This time of year, scams seem to come out in the masses, trying to entice you to give up personal information whether by phone or email. In today’s day and age, your smartphone is no different than your desktop or laptop computer. So much can be done with the touch of a finger, but remember, your personal information needs to stay protected, no matter what device you use.
Some friendly tips to remember (and not just during the holiday season):
- Keep your software current and if an update is available, install as quickly as possible. Most computers and phones can be set to auto-install when available. Check your settings.
- Use strong passwords. A minimum of 12 characters, using uppercase and lowercase letters, as well as numbers and special characters. Most sites like to use dual authentication these days – entering in a numerical code or confirming by your cell phone. Other sites might force you to change your password every 90-180 days. Use a trusted password keeper to assist you, if needed.
- Disable your wireless abilities (think Bluetooth) when not in use.
- Cover your laptop’s webcam when not in use.
- Encrypt or password protect your files to keep anyone from seeing the data, even if they have access to it.
- Avoid doing any business or checking financial accounts when connected to Wi-Fi. If anyone can connect to the “free Wi-Fi,” more than likely someone is lurking in the background waiting for an opportunity.
- Use secure websites that start with “https,” NOT http.
- Antivirus software and firewalls are very important – make sure this is part of your protection.
The old saying “if it sounds too good to be true, it probably is too good to be true” still holds today – if your personal information is needed to access the offer, STOP.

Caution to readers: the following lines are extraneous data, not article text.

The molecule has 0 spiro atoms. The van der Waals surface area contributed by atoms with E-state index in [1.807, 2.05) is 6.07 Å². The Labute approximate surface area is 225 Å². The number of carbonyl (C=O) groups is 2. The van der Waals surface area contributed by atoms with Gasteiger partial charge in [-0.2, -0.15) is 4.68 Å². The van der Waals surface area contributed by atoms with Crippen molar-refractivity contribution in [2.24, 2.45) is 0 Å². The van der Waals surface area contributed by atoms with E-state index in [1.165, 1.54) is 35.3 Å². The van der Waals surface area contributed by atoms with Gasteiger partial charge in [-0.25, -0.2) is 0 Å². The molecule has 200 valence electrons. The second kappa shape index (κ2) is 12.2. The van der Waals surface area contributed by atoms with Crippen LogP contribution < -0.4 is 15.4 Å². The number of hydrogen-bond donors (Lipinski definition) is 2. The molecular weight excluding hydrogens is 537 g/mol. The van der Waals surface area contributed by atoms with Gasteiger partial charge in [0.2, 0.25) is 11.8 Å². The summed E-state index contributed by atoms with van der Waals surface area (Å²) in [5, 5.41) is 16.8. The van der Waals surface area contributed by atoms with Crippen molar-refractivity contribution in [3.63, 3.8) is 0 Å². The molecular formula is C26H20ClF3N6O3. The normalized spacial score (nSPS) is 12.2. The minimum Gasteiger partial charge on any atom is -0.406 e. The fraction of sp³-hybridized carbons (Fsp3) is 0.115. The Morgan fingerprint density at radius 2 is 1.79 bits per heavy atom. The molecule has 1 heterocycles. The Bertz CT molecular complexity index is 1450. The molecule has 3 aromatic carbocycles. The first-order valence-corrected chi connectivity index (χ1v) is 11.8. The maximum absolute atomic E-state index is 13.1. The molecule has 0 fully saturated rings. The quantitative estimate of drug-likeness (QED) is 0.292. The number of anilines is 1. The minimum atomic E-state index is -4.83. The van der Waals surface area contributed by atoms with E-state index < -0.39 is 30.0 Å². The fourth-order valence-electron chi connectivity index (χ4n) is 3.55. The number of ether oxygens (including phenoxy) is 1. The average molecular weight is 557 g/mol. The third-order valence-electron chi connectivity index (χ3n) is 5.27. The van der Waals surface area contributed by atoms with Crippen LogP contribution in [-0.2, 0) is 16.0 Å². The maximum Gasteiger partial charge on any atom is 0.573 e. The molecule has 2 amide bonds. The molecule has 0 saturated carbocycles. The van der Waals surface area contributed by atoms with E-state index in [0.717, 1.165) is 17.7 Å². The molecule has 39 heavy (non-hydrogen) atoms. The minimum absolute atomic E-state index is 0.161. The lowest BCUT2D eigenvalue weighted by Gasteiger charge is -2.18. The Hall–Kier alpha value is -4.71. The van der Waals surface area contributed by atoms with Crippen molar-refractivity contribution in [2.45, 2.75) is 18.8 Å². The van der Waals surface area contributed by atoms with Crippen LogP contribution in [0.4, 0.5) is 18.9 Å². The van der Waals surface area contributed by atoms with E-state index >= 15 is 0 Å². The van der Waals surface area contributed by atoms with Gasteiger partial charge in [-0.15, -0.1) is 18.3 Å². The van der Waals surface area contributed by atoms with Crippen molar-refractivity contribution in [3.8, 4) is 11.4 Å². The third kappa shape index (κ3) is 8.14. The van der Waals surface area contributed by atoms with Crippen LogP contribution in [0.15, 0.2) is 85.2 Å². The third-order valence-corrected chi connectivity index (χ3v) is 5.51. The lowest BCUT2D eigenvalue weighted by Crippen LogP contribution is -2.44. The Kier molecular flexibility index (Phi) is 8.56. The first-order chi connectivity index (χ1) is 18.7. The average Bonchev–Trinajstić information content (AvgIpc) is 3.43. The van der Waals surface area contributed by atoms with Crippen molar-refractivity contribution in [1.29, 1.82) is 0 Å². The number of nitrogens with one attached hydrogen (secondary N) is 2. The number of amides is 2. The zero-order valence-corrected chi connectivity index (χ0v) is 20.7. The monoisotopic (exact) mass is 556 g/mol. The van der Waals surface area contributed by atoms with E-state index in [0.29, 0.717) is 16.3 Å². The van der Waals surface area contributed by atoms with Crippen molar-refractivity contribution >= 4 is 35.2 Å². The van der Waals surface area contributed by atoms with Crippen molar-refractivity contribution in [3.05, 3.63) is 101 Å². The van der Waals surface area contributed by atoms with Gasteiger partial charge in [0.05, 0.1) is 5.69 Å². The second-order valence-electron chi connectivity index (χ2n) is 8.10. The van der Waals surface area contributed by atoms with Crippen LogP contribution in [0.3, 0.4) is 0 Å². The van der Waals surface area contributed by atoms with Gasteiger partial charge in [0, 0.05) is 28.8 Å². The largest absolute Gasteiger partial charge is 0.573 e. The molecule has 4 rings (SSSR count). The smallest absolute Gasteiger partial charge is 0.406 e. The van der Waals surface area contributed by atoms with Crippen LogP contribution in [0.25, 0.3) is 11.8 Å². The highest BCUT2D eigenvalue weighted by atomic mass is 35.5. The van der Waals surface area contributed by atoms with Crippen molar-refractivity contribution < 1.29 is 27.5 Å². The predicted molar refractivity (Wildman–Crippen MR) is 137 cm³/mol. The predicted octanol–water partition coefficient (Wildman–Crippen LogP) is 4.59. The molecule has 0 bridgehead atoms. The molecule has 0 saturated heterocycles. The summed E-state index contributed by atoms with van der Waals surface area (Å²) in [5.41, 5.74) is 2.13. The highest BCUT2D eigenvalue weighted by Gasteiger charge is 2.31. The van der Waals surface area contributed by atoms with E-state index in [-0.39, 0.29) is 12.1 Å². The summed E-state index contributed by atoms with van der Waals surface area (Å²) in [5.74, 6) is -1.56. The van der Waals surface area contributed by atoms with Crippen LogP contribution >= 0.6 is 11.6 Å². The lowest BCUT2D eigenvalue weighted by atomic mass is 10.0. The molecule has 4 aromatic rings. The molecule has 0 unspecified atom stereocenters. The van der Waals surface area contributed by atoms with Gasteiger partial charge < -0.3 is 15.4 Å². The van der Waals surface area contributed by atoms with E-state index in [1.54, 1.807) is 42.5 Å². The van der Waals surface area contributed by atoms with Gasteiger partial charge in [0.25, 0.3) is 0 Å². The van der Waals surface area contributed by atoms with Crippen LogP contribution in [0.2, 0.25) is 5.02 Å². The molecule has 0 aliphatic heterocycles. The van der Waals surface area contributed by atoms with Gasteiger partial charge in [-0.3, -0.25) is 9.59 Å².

- Limit your personal information that you share online – this includes maiden names, where you went to high school (one of the most common security questions asked is what was your high school mascot), birthdates, etc. Check your privacy settings on social networks and make sure your location features are turned off.
- If you are called by someone claiming to be your credit card company or another service you use and they want access to your computer, hang up the phone. If your credit card company is calling you about an unauthorized transaction, you don’t need to give them access to your computer. You need to hang up and call the credit card company directly and inquire about the mysterious charge. No one should have access to your computer but you and your IT support.
- Hover over email addresses that are asking you for personal information – most of the time, you can tell that it is not a legitimate address from Apple or Microsoft, and someone is trying to get you to click on a link that will expose your information.
You can have all these in place and still be compromised. So what do you do if you have been involved in a security breach?
- Look for strange activity on your credit report (denied accounts, opened accounts, suspicious charges), posts that you didn’t make on your social media, emails not received.
- Turn off the affected device.
- Contact banks, credit cards, financial institutions as well as the credit bureaus to put freezes on your credit history. If your Medicare number was compromised, contact Social Security immediately.
- File a report with the local police.
For more information on the topic of cybersecurity, see these posts from the P&A blog:
- Your cybersecurity – May 25, 2021
- Protecting our senior investors – September 11, 2019
- Cybersecurity & identity theft – October 22, 2018
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